Exadata Software is Released

Good new features announced, such as finding Flash Cache and Flash Log statistics on AWR, automatic ASM data redundancy check even shutting down a storage server by pressing the power button or through ILOM, preventing Flash Cache population in cell to cell rebalance, disabling SSH on Storage Servers and running CellCLI commands from Compute Nodes via new ExaCLI utility.

Find details in the MOS doc: Exadata release and patch (20131726) (Doc ID 2038073.1)
  • Oracle Exadata Database Machine X5-8 Support
    • New Exadata X5-8 Database Server
      • Exadata X5-8 updates the 8-socket database server to use the latest and fastest Intel Xeon E7-8895 v3 “Haswell-EX” processors with 18 cores (vs. 15 cores in X4-8) for 20% greater performance. The HBA no longer depends on battery to retain cached data, hence eliminating the need for preventive maintenance.
  • IPv6 Support
    • Compute nodes and storage servers are now enabled to use IPv6 for the management network, ILOM, and the client access network. This works for both bare metal and virtualized deployments.
  • Disabling SSH on Storage Servers
    • By default, SSH is enabled on storage servers. If required, you can "lock" the storage servers to disable SSH access.You can still perform operations on the cell using ExaCLI, which runs on compute nodes and communicates using https and REST APIs to a web service running on the cell.
  • Running CellCLI Commands from Compute Nodes
    • The new ExaCLI utility enables you to run CellCLI commands on cell nodes remotely from compute nodes. This is useful in cases where you locked the cell nodes by disabling SSH access.
  • Updating Database Nodes with patchmgr
    • Oracle Exadata database nodes (running releases later than, Oracle Exadata Virtual Server nodes (dom0), and Oracle Exadata Virtual Machines (domU) can be updated, rolled back, and backed up in a rolling and non-rolling fashion using patchmgr in addition to running dbnodeupdate.sh standalone.  Performing this update via patchmgr enables you to run a single command to update multiple nodes at the same time; you do not need to run dbnodeupdate.sh separately on each node. The patchmgr and dbnodeupdate.sh to use for this activity are shipped within the new dbserver.patch.zip which can be downloaded via document 1553103.1. See the maintenance guide for more details.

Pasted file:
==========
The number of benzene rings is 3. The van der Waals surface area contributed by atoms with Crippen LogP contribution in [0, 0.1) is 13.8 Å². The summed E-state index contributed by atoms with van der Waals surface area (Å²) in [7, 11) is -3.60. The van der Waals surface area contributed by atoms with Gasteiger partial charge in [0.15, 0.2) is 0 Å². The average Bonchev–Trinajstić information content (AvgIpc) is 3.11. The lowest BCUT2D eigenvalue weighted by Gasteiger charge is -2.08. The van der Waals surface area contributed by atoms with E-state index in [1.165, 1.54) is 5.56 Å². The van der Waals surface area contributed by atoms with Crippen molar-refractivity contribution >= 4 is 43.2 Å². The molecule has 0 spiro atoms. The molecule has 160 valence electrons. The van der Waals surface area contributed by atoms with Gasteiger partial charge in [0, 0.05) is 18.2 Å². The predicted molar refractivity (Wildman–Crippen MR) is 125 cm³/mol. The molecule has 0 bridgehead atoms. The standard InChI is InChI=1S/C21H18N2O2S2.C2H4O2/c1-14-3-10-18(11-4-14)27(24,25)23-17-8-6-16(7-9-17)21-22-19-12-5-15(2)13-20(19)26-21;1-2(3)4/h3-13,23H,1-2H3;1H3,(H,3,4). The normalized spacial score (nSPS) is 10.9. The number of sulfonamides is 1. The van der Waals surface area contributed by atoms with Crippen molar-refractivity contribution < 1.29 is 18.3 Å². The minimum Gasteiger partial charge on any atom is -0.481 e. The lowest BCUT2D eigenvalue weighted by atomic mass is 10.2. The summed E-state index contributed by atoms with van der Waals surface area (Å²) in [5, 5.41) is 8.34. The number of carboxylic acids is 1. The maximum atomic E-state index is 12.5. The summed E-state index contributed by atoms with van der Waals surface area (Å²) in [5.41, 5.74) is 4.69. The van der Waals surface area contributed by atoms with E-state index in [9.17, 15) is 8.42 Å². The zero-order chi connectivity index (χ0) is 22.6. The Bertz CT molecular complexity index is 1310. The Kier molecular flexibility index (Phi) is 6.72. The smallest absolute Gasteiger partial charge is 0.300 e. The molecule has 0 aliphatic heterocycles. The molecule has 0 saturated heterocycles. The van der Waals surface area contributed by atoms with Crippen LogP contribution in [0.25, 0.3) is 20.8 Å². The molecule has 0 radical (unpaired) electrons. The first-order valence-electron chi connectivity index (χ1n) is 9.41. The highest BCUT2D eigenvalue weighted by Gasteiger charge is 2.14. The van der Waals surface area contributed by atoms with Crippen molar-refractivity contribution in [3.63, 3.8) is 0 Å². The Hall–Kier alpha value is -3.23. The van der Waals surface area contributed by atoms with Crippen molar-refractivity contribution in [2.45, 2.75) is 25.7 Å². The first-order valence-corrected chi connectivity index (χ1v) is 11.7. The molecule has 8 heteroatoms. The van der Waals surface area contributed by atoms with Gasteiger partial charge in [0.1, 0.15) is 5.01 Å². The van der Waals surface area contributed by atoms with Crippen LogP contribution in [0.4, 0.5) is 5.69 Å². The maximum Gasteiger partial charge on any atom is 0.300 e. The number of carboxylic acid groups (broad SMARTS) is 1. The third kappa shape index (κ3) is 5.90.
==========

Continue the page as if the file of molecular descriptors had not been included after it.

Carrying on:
• Creating Users and Roles
    • You can control which commands users can run by granting privileges to roles, and granting roles to users. For example, you can specify that a user can run the "list griddisk" command but not "alter griddisk". This level of control is useful in Cloud environments, where you might want to allow full access to the system to only a few users.
  • MTU size on database nodes not changed when updating from to
    • When updating database nodes from existing releases to MTU settings for infiniband devices will remain the same. However touching a file (touch /opt/oracle/EXADATA_UPDATE_MTU) before starting the update, enables you to automatically adjust the settings to the Exadata default of 65520 during the update.
  • Fixed Allocations for Databases in the Flash Cache
    •  The ALTER IORMPLAN command has a new attribute called flashcachesize which enables you to allocate a fixed amount of space in the flash cache for a database. The value specified in flashcachesize is a hard limit, which means that the database cannot use more than the specified value. This is different from the flashcachelimit value, which is a "soft" maximum: databases can exceed this value if the flash cache is not full.